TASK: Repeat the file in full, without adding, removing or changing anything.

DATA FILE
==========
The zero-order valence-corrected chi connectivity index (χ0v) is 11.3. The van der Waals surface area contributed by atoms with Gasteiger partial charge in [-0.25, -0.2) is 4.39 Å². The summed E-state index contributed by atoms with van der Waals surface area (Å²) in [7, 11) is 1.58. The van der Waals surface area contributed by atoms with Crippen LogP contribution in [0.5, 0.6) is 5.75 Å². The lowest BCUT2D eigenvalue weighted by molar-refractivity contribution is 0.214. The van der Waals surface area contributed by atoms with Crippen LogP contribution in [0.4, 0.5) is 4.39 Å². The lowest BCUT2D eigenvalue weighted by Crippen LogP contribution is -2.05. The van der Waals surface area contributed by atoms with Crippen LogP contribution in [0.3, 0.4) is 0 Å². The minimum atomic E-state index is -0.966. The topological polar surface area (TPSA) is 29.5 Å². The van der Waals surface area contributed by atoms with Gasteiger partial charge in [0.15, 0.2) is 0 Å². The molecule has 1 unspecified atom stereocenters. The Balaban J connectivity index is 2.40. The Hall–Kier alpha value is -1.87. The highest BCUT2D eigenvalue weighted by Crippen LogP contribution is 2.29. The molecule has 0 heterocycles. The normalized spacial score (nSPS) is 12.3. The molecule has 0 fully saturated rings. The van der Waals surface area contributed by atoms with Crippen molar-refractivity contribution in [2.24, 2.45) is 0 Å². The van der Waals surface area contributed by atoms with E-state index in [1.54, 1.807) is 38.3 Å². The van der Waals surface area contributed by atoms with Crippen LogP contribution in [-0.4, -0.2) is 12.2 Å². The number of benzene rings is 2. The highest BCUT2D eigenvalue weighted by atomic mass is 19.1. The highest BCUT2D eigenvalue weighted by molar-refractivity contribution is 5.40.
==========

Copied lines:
The zero-order valence-corrected chi connectivity index (χ0v) is 11.3. The van der Waals surface area contributed by atoms with Gasteiger partial charge in [-0.25, -0.2) is 4.39 Å². The summed E-state index contributed by atoms with van der Waals surface area (Å²) in [7, 11) is 1.58. The van der Waals surface area contributed by atoms with Crippen LogP contribution in [0.5, 0.6) is 5.75 Å². The lowest BCUT2D eigenvalue weighted by molar-refractivity contribution is 0.214. The van der Waals surface area contributed by atoms with Crippen LogP contribution in [0.4, 0.5) is 4.39 Å². The lowest BCUT2D eigenvalue weighted by Crippen LogP contribution is -2.05. The van der Waals surface area contributed by atoms with Crippen LogP contribution in [0.3, 0.4) is 0 Å². The minimum atomic E-state index is -0.966. The topological polar surface area (TPSA) is 29.5 Å². The van der Waals surface area contributed by atoms with Gasteiger partial charge in [0.15, 0.2) is 0 Å². The molecule has 1 unspecified atom stereocenters. The Balaban J connectivity index is 2.40. The Hall–Kier alpha value is -1.87. The highest BCUT2D eigenvalue weighted by Crippen LogP contribution is 2.29. The molecule has 0 heterocycles. The normalized spacial score (nSPS) is 12.3. The molecule has 0 fully saturated rings. The van der Waals surface area contributed by atoms with Crippen molar-refractivity contribution in [2.24, 2.45) is 0 Å². The van der Waals surface area contributed by atoms with E-state index in [1.54, 1.807) is 38.3 Å². The van der Waals surface area contributed by atoms with Crippen LogP contribution in [-0.4, -0.2) is 12.2 Å². The number of benzene rings is 2. The highest BCUT2D eigenvalue weighted by atomic mass is 19.1. The highest BCUT2D eigenvalue weighted by molar-refractivity contribution is 5.40.